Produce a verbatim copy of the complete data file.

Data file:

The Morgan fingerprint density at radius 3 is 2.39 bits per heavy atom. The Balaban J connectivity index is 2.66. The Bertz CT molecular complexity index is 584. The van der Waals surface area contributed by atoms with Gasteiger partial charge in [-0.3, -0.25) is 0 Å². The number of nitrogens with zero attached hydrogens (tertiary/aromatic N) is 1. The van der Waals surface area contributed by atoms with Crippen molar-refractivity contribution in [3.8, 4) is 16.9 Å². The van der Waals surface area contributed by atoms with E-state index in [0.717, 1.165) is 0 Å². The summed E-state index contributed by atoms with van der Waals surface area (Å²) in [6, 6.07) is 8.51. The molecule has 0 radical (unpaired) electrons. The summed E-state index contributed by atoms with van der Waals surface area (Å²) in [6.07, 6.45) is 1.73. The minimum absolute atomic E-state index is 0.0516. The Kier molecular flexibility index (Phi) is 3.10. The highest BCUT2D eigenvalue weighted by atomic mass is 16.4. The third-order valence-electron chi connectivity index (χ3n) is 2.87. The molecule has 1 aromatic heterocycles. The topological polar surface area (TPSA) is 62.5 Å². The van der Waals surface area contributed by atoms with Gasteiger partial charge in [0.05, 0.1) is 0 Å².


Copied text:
The Morgan fingerprint density at radius 3 is 2.39 bits per heavy atom. The Balaban J connectivity index is 2.66. The Bertz CT molecular complexity index is 584. The van der Waals surface area contributed by atoms with Gasteiger partial charge in [-0.3, -0.25) is 0 Å². The number of nitrogens with zero attached hydrogens (tertiary/aromatic N) is 1. The van der Waals surface area contributed by atoms with Crippen molar-refractivity contribution in [3.8, 4) is 16.9 Å². The van der Waals surface area contributed by atoms with E-state index in [0.717, 1.165) is 0 Å². The summed E-state index contributed by atoms with van der Waals surface area (Å²) in [6, 6.07) is 8.51. The molecule has 0 radical (unpaired) electrons. The summed E-state index contributed by atoms with van der Waals surface area (Å²) in [6.07, 6.45) is 1.73. The minimum absolute atomic E-state index is 0.0516. The Kier molecular flexibility index (Phi) is 3.10. The highest BCUT2D eigenvalue weighted by atomic mass is 16.4. The third-order valence-electron chi connectivity index (χ3n) is 2.87. The molecule has 1 aromatic heterocycles. The topological polar surface area (TPSA) is 62.5 Å². The van der Waals surface area contributed by atoms with Gasteiger partial charge in [0.05, 0.1) is 0 Å².